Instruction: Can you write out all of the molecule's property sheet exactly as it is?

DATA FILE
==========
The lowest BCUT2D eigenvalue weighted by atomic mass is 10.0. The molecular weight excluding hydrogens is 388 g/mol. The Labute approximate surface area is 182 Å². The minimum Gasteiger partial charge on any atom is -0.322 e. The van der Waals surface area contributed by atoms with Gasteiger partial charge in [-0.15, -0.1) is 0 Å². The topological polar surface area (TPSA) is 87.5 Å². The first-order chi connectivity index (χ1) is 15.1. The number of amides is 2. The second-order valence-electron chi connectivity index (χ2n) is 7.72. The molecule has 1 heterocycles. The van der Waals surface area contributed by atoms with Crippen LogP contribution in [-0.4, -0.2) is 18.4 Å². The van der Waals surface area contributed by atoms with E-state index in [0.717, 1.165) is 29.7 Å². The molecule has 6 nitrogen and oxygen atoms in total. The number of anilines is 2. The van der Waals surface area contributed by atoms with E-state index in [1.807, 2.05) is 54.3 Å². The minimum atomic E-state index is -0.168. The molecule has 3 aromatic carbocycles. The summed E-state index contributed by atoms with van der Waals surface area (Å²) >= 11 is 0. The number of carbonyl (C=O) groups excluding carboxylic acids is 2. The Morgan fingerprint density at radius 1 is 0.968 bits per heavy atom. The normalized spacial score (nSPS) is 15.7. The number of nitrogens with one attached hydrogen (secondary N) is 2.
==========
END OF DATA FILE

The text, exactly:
The lowest BCUT2D eigenvalue weighted by atomic mass is 10.0. The molecular weight excluding hydrogens is 388 g/mol. The Labute approximate surface area is 182 Å². The minimum Gasteiger partial charge on any atom is -0.322 e. The van der Waals surface area contributed by atoms with Gasteiger partial charge in [-0.15, -0.1) is 0 Å². The topological polar surface area (TPSA) is 87.5 Å². The first-order chi connectivity index (χ1) is 15.1. The number of amides is 2. The second-order valence-electron chi connectivity index (χ2n) is 7.72. The molecule has 1 heterocycles. The van der Waals surface area contributed by atoms with Crippen LogP contribution in [-0.4, -0.2) is 18.4 Å². The van der Waals surface area contributed by atoms with E-state index in [0.717, 1.165) is 29.7 Å². The molecule has 6 nitrogen and oxygen atoms in total. The number of anilines is 2. The van der Waals surface area contributed by atoms with E-state index in [1.807, 2.05) is 54.3 Å². The minimum atomic E-state index is -0.168. The molecule has 3 aromatic carbocycles. The summed E-state index contributed by atoms with van der Waals surface area (Å²) >= 11 is 0. The number of carbonyl (C=O) groups excluding carboxylic acids is 2. The Morgan fingerprint density at radius 1 is 0.968 bits per heavy atom. The normalized spacial score (nSPS) is 15.7. The number of nitrogens with one attached hydrogen (secondary N) is 2.